Our birth experience

Woah, it’s been a while and so much has changed since I last wrote. In the past year or so the big ticket changes include leaving Toronto for a home in the woods in Quebec, changing focus at work, adopting our pup Freyja and the biggest of all welcoming our baby boy, Felix, into the world. 

It’s been just over three months since he joined our little family and as cliche as it is to say, it’s been life changing. If you ever want to experience “all the feels” have a baby – holy freaking heck! Happy, sad, numb, exhausted, anxious, content, proud, insecure just to name a few. I can safely say that I’ve felt more during these past 3 months than I ever have before. The fourth trimester was an emotional rollercoaster. Now I’m over the moon happy and am really loving motherhood and getting to know this little guy but those first few weeks were so tough and a total blur. 

I’m very thankful for the support our parents provided us during those first weeks, and since. Cooking, cleaning, holding the baby so I could sleep or take a bath and just being there for us. Simply put, Matthew was and is the best partner. He made me his focus so I could make Felix mine and stepped in when I just couldn’t, making sure I was fed, hydrated and as rested as I could be so I could keep going. So much love.   

Not going to sugar coat it, the first five or so weeks were tough. I knew it was going to be a big change but nothing can prepare you… not that I really tried to prepare… I read about breastfeeding and had heard the anecdotal story. Looking back now it’s kind of like those weeks didn’t even happen… It was a bit of a Time Warp where it flew by quickly but also painfully slow at the same time. I went to the hospital at the end of October, had a baby and when I woke up it was Christmas. And while I said I had been feeling all the feels, I also felt like I had shut off my feelings following the birth as the experience wasn’t anything like what I had expected. When push came to shove (quite literally) it left me feeling empty both physically and emotionally. I was exhausted from the birth and then exhausted from having a newborn. On top of this I was, and still am to a lesser extent now, having a hard time with the recovery. Pretty safe to say I was experiencing the baby blues which included a lot of crying, staring off at nothing, questioning how I should be feeling and wondering if I’d feel normal again.

When I was pregnant, it never really felt real in a way and I never really thought about the birth aside from thinking how the skin-to-skin following him being born would make it real. I had fantasized about how that moment would catapult everything into reality for me and I really looked forward to it. That was my only plan for the birth and well, as they say, don’t go in with a birth plan. The birth itself was traumatic and I was (and still am to an extent) having a hard time dealing with how everything went. By chance, during a midnight feed, I saw someone share a Facebook group about birth traumas where I decided to share my experience. Getting to the point where I could put words to my feelings helped me be able to externalize and talk to Matthew about how I was feeling and allowed the weight and fog to start to lift.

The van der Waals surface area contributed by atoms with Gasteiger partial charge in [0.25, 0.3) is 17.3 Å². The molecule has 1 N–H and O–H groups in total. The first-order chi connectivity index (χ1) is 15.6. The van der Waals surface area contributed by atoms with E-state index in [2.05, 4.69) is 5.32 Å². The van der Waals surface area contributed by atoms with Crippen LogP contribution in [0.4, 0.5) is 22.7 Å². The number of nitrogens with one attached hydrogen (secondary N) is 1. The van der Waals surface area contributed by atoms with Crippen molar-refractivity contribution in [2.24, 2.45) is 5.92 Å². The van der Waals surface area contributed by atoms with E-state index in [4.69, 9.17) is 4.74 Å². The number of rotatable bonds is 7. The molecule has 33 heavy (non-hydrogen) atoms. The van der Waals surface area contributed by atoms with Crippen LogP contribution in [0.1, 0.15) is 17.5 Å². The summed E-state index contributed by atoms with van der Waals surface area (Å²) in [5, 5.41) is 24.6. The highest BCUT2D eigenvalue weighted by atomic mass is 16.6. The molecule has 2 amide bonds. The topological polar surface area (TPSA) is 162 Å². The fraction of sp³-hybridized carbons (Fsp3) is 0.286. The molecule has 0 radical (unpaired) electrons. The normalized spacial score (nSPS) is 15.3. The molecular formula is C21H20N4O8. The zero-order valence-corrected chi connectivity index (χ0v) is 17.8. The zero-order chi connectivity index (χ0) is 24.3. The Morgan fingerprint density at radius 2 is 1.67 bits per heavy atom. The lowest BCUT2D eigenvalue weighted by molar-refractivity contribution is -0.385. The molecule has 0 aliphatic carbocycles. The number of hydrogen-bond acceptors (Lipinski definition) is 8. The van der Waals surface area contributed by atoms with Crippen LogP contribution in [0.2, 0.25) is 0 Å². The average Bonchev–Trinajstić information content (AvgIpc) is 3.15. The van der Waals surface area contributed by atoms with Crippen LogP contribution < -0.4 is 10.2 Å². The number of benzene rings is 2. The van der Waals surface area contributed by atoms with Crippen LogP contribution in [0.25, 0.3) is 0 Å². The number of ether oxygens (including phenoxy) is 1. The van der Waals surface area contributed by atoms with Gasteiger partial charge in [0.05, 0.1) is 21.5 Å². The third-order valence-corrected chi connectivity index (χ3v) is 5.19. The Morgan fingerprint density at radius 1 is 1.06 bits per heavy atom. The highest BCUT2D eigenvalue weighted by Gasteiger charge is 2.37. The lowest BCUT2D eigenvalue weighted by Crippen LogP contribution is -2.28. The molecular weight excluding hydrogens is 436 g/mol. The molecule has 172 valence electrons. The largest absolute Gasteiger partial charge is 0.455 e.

I wrote down our birth experience during the early days when everything was still so fresh and thought maybe I should share it here as it was so cathartic in my healing to get it out. If birth stories aren’t your thing then close the window now but if you’ll indulge me I’ve shared my story below. Perhaps it will help someone else too. 

Leading up to the birth it was pretty apparent that we were going to take our time. My doctor had wanted to attempt a stretch and sweep during my last three appointments but everything was sitting so high and back that she wasn’t able. We were told to wait it out and see if the baby would come on it’s own, but in the meantime I was placed on the induction list. How it worked at my hospital is that during a three day window you will get a call and you grab your bag and head in. My window was to be Sunday-Tuesday and let me tell you, I was feeling the anxiety about getting that call and hoping things would start on their own. We got the call at 8am on the Sunday and made our way to the hospital. Once I was checked in and set up for monitoring the doctor came by and inserted a tampon like thing around noon to try and get things started. I wasn’t able to leave the hospital so I was set up in a room. We spent the afternoon with my parents, knitting and playing cards. My contractions started around 8 or 9 pm and they felt ok to start, they were pretty consistently 3-4 mins apart and intensified quickly. By 1am or so I had a nurse come and check but I had only maybe dilated 1cm! That was a devastating thing to hear as the pain was pretty strong. They sent me over to the delivery room so I could get in the tub and try to distract myself but warned that I would probably be sent back to my room overnight… Well things just got more and more painful. At one point a nurse tried to have me drink some water and gave me some pills which I quickly threw up. Cool. Matthew tried his best to help relieve the pain using pressure points and I walked around as much as we could, getting in and out of the bath all night.  

In the morning, the doctor came to check in, I was in active labour by 6am but only 3cm. They checked on me again at 8 but not much more progress and the doctor wasn’t recommending epidural until later. I walked as best I could, stopping to breathe through contractions, until a nurse came by and suggested it was time to get the epidural. Yes please. 

By 10 I was 5cm and we got the epidural. Thank you! If I wasn’t in so much pain I probably would have been nervous about the fact that the anesthesiologist dropped a needle on the ground twice before successfully inserting the epidural.